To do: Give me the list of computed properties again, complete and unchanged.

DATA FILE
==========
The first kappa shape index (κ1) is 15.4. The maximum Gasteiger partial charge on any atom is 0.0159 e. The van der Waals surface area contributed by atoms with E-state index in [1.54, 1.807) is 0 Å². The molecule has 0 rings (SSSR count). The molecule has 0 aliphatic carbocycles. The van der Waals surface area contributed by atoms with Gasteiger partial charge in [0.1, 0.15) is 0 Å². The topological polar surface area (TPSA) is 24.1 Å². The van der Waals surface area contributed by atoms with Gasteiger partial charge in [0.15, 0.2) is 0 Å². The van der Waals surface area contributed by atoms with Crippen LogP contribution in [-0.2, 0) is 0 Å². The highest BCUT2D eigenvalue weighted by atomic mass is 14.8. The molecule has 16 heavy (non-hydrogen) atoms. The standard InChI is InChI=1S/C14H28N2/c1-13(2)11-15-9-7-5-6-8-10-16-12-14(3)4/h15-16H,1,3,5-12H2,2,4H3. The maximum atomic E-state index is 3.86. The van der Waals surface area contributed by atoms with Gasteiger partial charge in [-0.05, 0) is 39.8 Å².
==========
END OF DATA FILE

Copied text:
The first kappa shape index (κ1) is 15.4. The maximum Gasteiger partial charge on any atom is 0.0159 e. The van der Waals surface area contributed by atoms with E-state index in [1.54, 1.807) is 0 Å². The molecule has 0 rings (SSSR count). The molecule has 0 aliphatic carbocycles. The van der Waals surface area contributed by atoms with Gasteiger partial charge in [0.1, 0.15) is 0 Å². The topological polar surface area (TPSA) is 24.1 Å². The van der Waals surface area contributed by atoms with Gasteiger partial charge in [0.15, 0.2) is 0 Å². The van der Waals surface area contributed by atoms with Crippen LogP contribution in [-0.2, 0) is 0 Å². The highest BCUT2D eigenvalue weighted by atomic mass is 14.8. The molecule has 16 heavy (non-hydrogen) atoms. The standard InChI is InChI=1S/C14H28N2/c1-13(2)11-15-9-7-5-6-8-10-16-12-14(3)4/h15-16H,1,3,5-12H2,2,4H3. The maximum atomic E-state index is 3.86. The van der Waals surface area contributed by atoms with Gasteiger partial charge in [-0.05, 0) is 39.8 Å².